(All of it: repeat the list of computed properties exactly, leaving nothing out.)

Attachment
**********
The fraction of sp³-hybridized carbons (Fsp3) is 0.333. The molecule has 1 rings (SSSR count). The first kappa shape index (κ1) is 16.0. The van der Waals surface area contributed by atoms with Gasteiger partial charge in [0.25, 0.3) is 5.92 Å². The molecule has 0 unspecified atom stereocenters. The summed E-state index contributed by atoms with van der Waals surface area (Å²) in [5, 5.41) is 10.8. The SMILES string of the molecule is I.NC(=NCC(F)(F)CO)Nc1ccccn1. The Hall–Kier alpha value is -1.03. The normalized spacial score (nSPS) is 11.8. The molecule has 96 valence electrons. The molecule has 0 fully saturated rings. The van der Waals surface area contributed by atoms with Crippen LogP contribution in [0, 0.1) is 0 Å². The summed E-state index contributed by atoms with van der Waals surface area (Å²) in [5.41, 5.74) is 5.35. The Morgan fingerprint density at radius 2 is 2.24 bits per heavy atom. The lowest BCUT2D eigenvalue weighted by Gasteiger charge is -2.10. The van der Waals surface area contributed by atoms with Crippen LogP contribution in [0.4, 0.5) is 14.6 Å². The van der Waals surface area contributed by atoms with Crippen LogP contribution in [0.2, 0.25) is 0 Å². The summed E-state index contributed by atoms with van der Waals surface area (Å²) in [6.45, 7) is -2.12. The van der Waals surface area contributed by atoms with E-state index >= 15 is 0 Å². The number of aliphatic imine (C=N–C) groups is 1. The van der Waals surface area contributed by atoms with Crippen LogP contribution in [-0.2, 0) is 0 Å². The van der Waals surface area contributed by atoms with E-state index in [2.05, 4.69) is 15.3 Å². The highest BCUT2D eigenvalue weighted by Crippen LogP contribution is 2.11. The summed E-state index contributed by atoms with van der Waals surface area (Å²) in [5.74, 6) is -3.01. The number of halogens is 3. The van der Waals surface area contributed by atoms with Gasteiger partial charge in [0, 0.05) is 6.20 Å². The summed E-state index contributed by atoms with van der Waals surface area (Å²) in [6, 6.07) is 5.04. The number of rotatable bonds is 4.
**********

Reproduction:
The fraction of sp³-hybridized carbons (Fsp3) is 0.333. The molecule has 1 rings (SSSR count). The first kappa shape index (κ1) is 16.0. The van der Waals surface area contributed by atoms with Gasteiger partial charge in [0.25, 0.3) is 5.92 Å². The molecule has 0 unspecified atom stereocenters. The summed E-state index contributed by atoms with van der Waals surface area (Å²) in [5, 5.41) is 10.8. The SMILES string of the molecule is I.NC(=NCC(F)(F)CO)Nc1ccccn1. The Hall–Kier alpha value is -1.03. The normalized spacial score (nSPS) is 11.8. The molecule has 96 valence electrons. The molecule has 0 fully saturated rings. The van der Waals surface area contributed by atoms with Crippen LogP contribution in [0, 0.1) is 0 Å². The summed E-state index contributed by atoms with van der Waals surface area (Å²) in [5.41, 5.74) is 5.35. The Morgan fingerprint density at radius 2 is 2.24 bits per heavy atom. The lowest BCUT2D eigenvalue weighted by Gasteiger charge is -2.10. The van der Waals surface area contributed by atoms with Crippen LogP contribution in [0.4, 0.5) is 14.6 Å². The van der Waals surface area contributed by atoms with Crippen LogP contribution in [0.2, 0.25) is 0 Å². The summed E-state index contributed by atoms with van der Waals surface area (Å²) in [6.45, 7) is -2.12. The van der Waals surface area contributed by atoms with E-state index >= 15 is 0 Å². The number of aliphatic imine (C=N–C) groups is 1. The van der Waals surface area contributed by atoms with Crippen LogP contribution in [-0.2, 0) is 0 Å². The van der Waals surface area contributed by atoms with E-state index in [2.05, 4.69) is 15.3 Å². The highest BCUT2D eigenvalue weighted by Crippen LogP contribution is 2.11. The summed E-state index contributed by atoms with van der Waals surface area (Å²) in [5.74, 6) is -3.01. The number of halogens is 3. The van der Waals surface area contributed by atoms with Gasteiger partial charge in [0, 0.05) is 6.20 Å². The summed E-state index contributed by atoms with van der Waals surface area (Å²) in [6, 6.07) is 5.04. The number of rotatable bonds is 4.